Agora Energiewende warned in its annual report on the country’s Energiewende, or energy transition, that last year new onshore wind power capacity in Germany reached 700 MW, the lowest level in two decades, while in 2020 only another 1 GW might be built.
This would lag behind the 4.2 GW of capacity added every year between 2013 and 2017. It is also lower than the 2.5 GW of new capacity that the government expects to be added annually up to 2030 when renewable power production is due to make up 65% of the country’s electricity mix.
“Overall, the renewables expansion is not sufficiently rapid to meet Germany’s generation targets for 2030,” Berlin-based Agora said in an annual analysis.
Agora Energiewende said electricity generation from nuclear was constant in 2019, but declined at the start of 2020 as the 1,402 MW Philippsburg-2 nuclear power plant was shut down on 31 December 2019, in accordance with the nuclear phaseout legislation.
Germany now has six in commercial nuclear power plants in operation, down from 17 in 2011, producing around 10% of its electricity. Thirty units have been permanently shut down.
Agora Energiewende director Patrick Graichen said “We need to build more renewables to offset the phaseout of nuclear power up to 2022 and also generate enough electricity for electric vehicles and heat pumps.”
Germany’s last commercial nuclear plants are due to be shut by the end of 2022, leaving the country struggling to plug the gap in its electricity generation and meet its climate targets as it prepares to abolish its coal industry.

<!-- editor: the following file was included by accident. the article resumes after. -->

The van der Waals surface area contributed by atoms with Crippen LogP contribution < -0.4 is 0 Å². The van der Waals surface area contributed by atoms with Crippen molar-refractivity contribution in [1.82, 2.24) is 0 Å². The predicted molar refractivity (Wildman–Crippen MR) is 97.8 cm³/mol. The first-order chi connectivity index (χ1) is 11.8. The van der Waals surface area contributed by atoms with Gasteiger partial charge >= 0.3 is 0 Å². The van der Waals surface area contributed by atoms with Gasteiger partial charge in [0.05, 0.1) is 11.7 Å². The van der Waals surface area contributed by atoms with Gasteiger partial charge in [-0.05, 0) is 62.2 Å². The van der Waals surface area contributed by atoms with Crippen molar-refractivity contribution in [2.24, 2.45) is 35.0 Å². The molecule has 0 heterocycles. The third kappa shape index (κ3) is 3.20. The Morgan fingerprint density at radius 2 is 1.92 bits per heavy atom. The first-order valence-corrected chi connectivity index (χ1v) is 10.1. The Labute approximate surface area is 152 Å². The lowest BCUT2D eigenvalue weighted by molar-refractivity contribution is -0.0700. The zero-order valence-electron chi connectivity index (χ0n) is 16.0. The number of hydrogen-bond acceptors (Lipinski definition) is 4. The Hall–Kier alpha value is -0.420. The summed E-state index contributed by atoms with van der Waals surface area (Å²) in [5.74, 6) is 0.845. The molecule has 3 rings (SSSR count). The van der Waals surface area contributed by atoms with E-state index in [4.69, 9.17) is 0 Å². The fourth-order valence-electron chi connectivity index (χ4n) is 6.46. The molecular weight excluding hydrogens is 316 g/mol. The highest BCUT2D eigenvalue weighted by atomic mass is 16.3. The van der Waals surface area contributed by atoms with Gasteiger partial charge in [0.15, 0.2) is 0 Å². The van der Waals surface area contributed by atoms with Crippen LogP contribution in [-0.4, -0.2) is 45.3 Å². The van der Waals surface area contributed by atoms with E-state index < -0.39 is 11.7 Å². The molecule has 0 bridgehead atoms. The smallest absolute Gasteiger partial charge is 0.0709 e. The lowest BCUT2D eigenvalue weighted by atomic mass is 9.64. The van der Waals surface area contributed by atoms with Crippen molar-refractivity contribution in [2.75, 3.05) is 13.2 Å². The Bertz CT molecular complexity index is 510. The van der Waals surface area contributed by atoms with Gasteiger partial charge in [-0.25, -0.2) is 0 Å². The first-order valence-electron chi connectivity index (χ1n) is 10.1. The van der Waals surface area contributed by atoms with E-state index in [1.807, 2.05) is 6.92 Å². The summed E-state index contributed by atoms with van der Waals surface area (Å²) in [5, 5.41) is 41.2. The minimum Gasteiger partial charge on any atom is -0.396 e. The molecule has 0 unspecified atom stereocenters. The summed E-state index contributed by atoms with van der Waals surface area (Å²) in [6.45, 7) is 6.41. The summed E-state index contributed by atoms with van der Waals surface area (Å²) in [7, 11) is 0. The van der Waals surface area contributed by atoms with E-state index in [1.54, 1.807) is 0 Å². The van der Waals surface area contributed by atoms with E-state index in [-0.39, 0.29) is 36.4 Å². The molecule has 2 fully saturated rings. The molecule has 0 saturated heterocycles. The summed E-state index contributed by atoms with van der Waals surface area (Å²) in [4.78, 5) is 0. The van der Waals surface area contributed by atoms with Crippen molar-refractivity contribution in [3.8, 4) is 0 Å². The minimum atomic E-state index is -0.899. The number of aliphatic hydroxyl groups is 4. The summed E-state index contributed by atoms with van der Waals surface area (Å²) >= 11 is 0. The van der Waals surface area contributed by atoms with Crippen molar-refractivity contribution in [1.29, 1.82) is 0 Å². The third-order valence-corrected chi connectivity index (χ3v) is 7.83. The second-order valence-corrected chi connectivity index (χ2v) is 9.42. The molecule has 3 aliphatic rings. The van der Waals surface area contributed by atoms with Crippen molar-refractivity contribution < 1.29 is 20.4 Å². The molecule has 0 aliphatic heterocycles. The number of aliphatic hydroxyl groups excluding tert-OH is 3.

Business leaders and conservative politicians have begun to demand a stay of execution for nuclear amid rising energy costs and a looming shortfall in capacity. However, chancellor Angela Merkel’s spokesman, Steffen Seibert, said earlier this month that Germany will stick to its planned phaseout, apparently seeking to end speculation about an extension for the remaining plants.
Germany will have to replace more than 40% of its electricity sources over the next two decades. Coal-fired power stations still account for more than a third of its generation, with the seven remaining nuclear plants supplying about a tenth.
After the 2011 Fukushima-Daiichi accident Germany decided to shut down the country’s nuclear fleet by 2022.
Earlier this year several high-profile German industrialists argued that the government’s decision to phase out nuclear power was a mistake.
One of them was VW Group chairman Herbert Diess, who said: “If we’re really serious about climate protection, the nuclear power plants should run for longer.”
In August Die Welt newspaper said in an editorial that to remain at the forefront of European energy and climate policy, Germany must be open to all low-carbon technologies, which includes nuclear energy, at least for the foreseeable future.